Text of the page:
The SECURE Act, signed into law on December 20, 2019, has a serious impact on estate planning for clients’ retirement accounts.  In the past, many individuals who inherited retirement accounts were able to “stretch” the distributions over their own life expectancy.  The SECURE Act moves most individuals to a 10-year payout period.  The SECURE Act also makes several other changes that impact clients.

Retirement Accounts During Owner’s Lifetime

  • Individuals who own their own retirement accounts can start taking required minimum distributions (RMDs) at 72 instead of 70 ½.
  • You can continue to make contributions to a traditional IRA for as long as you’d like.
  • You can still make qualified charitable distributions (distributions directly to charity that bypass reporting on your income tax return) beginning at 70 ½.  Note that if you also make contributions to a traditional IRA after age 70 ½, your qualified charitable distributions may be limited.

Retirement Accounts After Owner’s Death

  • Eligible Designated Beneficiaries can still stretch distributions over their lifetimes.  Eligible Designated Beneficiaries include spouses, minor children of the owner, a disabled or chronically ill individual, or anyone not more than 10 years younger than the owner.
    • Eligible Designated Beneficiaries also include “conduit” trusts for the benefit of these individuals and, in the case of the disabled or chronically ill, an “accumulation” trust.  Once a minor reaches the age of majority, the “stretch” treatment ends and all distributions must be made within 10 years.
      • A conduit trust is one where all distributions from the retirement account must be paid out to an individual.  The individual recipient pays the income taxes on distributions.
      • An accumulation trust allows the trustee to accumulate any withdrawals from a retirement account in the trust and not distribute them to a beneficiary.  Any withdrawals that are retained in the trust will be taxed at the trust income tax rate (the top rate after a small deduction).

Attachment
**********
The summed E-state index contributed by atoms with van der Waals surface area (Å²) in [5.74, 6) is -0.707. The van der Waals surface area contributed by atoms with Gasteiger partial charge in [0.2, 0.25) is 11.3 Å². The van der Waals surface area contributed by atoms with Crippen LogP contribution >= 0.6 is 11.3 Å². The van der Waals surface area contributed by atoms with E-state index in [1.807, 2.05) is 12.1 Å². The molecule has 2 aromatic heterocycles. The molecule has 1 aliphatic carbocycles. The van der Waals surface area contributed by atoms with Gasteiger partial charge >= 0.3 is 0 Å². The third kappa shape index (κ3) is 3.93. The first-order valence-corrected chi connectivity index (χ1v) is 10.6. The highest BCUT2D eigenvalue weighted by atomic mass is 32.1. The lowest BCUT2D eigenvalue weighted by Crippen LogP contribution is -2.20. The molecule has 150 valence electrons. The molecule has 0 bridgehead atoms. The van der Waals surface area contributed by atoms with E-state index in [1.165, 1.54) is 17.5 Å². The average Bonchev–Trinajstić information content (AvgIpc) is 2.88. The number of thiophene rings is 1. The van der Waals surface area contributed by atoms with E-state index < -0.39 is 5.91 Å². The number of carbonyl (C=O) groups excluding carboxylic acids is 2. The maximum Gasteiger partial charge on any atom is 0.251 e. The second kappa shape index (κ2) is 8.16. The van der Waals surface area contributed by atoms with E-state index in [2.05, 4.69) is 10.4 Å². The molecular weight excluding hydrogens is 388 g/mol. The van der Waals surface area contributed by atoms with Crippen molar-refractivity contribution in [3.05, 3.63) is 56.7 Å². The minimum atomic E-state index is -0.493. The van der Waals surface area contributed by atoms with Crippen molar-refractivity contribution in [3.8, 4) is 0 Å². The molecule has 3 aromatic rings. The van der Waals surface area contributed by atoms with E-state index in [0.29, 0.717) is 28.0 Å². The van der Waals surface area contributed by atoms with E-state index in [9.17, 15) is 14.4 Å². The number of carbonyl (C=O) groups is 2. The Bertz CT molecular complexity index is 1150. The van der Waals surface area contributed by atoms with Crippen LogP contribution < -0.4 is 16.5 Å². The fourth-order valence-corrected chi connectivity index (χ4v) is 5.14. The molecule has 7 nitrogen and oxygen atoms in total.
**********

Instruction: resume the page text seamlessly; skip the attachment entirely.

• Designated Beneficiaries (other than Eligible ones) must fully pay out the retirement account assets by December 31st ten years after the owner’s death.  Designated Beneficiaries include all other individuals other than Eligible Designated Beneficiaries, as well as conduit and accumulation trusts.
  • Other beneficiaries, such as an estate or a trust that does not meet the requirements of a conduit or accumulation trust, must pay out under the rules previously in place – within 5 years for an owner already receiving RMDs, or over the owner’s remaining life expectancy if the owner was not yet receiving RMDs.

Estate Planning Strategies

  • Reevaluate whether retirement accounts should be left directly to a beneficiary instead of to a trust. The advantages a trust previously provided are lessened under the new law.
  • A spouse, minor child or person not more than 10 years younger than the account owner should likely not receive retirement account assets through an accumulation trust.  If a trust is still desirable, it should usually be a conduit trust.
  • If other beneficiaries need assets retained in trust for their protection due to concerns about substance abuse, creditors or other issues, an accumulation trust should be considered, though only if the concerns outweigh the income tax disadvantages of this option.
  • Those who are charitably inclined may want to name a charity as the beneficiary of a retirement account, or leave the account to a charitable remainder trust.
  • Most conduit and accumulation trusts as drafted by skilled attorneys still “work.”  Their time frame is simply shortened in most cases – instead of stretched over a beneficiary’s lifetime, withdrawals must now take place under the 10-year rule.
  • For questions or assistance regarding updates to estate planning documents, please contact our trusts and estates team.

February 28, 2020